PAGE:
Migration from cash accounting to accrual accounting based on International Public Sector Accounting Standards (IPSAS)
The Government of Zimbabwe, in a move aimed at strengthening Public Finance Management systems to achieve fiscal discipline, effective resource allocation, and effective service delivery recently launched the Migration to Accrual Based International Public Sector Accounting Standards implementation plan. International Public Sector Accounting Standards are issued by the International Public Sector Accounting Standards Board (IPSASB).
According to this plan, the Government targets to complete the implementation of IPSAS by 2025.The adoption of IPSAS will see the Government moving away from the cash basis of accounting which mainly focused on accounting and reporting on cash receipts and expenditures without giving full disclosures of amounts receivable or payable. The adoption of the accrual system based on IPSAS will see public sectors entities recording revenues as they are earned and recording expenditures as they are incurred.
Objective of IPSAS
IPSAS aims to improve the quality of general purpose financial reporting by public sector entities, leading to better informed assessments of the resource allocation decisions made by governments, thereby increasing transparency and accountability.
Entities to be affected by IPSAS
IPSAS are accounting standards for application by national governments, regional governments, local governments and related governmental entities. IPSAS are also widely used by intergovernmental organizations or institutions. Government business enterprises however do not apply IPSAS.
In Zimbabwe, a pilot project for the implementation of IPSAS will be launched and it will focus on the following Ministries:
• Finance and Economic Development;
• Local Government, Public Works and National Housing; and
• Information, Publicity and Broadcasting Services.
Two commissions, two parastatals and eight local authorities have also been identified for pilot projects.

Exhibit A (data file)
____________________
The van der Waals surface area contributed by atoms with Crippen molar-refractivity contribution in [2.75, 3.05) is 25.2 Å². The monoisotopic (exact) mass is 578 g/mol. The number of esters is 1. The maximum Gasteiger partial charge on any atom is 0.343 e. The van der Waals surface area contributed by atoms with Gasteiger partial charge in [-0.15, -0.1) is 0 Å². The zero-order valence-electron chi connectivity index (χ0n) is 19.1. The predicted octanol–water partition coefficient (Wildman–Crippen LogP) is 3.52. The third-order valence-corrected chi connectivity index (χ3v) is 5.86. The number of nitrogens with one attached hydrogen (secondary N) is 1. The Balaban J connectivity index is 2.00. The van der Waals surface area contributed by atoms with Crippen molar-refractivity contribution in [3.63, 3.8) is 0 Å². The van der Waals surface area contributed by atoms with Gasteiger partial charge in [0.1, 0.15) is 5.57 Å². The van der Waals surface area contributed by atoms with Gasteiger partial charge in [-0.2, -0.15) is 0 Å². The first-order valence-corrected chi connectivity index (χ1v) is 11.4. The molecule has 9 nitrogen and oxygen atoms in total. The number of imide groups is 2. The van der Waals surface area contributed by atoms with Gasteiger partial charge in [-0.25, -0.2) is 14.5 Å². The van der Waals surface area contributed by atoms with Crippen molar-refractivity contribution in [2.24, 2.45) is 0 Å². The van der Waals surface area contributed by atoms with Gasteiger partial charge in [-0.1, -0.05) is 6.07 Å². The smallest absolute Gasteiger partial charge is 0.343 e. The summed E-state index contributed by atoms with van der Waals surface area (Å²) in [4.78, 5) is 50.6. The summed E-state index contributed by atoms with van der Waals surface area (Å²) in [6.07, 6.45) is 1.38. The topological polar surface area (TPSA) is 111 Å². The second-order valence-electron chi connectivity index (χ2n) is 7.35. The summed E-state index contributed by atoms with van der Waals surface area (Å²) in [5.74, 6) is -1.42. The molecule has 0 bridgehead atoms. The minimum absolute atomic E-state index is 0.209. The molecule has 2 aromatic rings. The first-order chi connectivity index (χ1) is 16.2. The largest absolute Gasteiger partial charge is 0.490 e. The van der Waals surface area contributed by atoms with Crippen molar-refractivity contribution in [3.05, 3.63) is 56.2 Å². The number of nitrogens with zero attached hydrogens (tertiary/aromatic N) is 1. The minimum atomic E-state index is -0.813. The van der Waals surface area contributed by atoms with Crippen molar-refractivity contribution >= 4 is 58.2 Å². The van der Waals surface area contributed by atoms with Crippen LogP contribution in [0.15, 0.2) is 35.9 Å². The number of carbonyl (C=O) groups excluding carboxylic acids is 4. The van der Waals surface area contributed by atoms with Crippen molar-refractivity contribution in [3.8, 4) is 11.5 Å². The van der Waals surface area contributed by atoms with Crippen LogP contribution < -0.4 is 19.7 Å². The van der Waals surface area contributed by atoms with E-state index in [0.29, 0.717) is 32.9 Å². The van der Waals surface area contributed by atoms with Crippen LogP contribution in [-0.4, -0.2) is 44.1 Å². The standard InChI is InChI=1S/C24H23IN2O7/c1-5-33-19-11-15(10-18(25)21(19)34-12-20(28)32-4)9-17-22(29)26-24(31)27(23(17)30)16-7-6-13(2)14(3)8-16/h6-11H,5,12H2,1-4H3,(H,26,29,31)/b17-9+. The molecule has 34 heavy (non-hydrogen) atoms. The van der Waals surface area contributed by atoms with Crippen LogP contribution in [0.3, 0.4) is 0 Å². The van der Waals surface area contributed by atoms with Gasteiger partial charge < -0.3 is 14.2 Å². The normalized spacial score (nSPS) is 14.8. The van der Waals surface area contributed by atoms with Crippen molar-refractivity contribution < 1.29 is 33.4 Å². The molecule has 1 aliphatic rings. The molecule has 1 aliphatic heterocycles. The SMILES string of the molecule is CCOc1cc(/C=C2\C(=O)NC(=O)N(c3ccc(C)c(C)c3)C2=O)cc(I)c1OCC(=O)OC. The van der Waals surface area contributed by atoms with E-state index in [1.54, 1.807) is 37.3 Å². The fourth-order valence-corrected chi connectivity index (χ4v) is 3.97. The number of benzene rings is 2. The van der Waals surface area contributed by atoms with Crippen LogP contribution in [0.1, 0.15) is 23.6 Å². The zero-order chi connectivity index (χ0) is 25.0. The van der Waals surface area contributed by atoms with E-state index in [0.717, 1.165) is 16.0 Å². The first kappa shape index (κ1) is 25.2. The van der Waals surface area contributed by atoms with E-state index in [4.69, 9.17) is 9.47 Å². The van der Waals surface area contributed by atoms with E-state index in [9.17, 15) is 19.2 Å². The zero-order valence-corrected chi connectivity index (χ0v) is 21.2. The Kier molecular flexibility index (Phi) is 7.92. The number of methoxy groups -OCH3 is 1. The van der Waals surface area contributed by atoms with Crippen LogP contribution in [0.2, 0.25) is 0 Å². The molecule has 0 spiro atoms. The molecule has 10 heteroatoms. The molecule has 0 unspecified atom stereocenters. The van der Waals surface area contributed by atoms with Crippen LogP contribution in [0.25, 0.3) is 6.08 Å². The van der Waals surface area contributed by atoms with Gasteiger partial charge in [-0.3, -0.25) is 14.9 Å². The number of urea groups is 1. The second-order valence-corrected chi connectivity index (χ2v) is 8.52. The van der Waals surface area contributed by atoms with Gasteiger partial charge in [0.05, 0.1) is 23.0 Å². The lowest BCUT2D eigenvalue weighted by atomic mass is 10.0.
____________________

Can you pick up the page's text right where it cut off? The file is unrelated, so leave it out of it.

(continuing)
Possible challenges in the implementation of IPSAS
• Lack of support and cooperation from employees and management who may be resistant to change.
• It systems that are currently being used in the public sector may not support the accrual basis of accounting.
• Knowledge and skills gaps may exist in the public sector which may point to the need to train people.
• Support from the political leadership may not be adequate.
• The legal framework available to govern the public sector may need to be revised to accommodate IPSAS.
• Policies and procedures may have to be redrafted to be consistent with the requirements of IPSAS.
• Challenges in dealing with opening balances when migrating from cash basis to accruals based in IPSAS.
• The transition from cash basis to IPSAS may require significant funding which may not be available.
Differences between the cash basis of accounting and the accrual basis of accounting based on IPSAS
Cash Basis of accounting not based on IPSAS Accrual basis based on IPSAS
1. Revenue is recorded when it has been received Revenue is recorded when it has been earned.
2. Expenses are recorded when they have been paid Expenses are recorded when they have been incurred.
3. Liabilities are not recorded in the financial statements Liabilities are recorded in the financial statements.
4. No need to account for assets earned such as s receivables There is need to account for assets earned such as receivables.
5. Does not use the matching principle Uses the matching principle where revenue and expenses relating to the same period are accounted for in that period regardless of whether cash has been received or paid.
6. No need for complex accounting estimates There is need for complex accounting estimates such as in the creation of provisions and allowances.
7. No need for complex accounting estimates There is need for complex accounting estimates such as in the creation of provisions and allowances.
8. There is lack of standardized approach to financial reporting. The approach to financial reporting is standardized as the standards being followed are internationally recognized.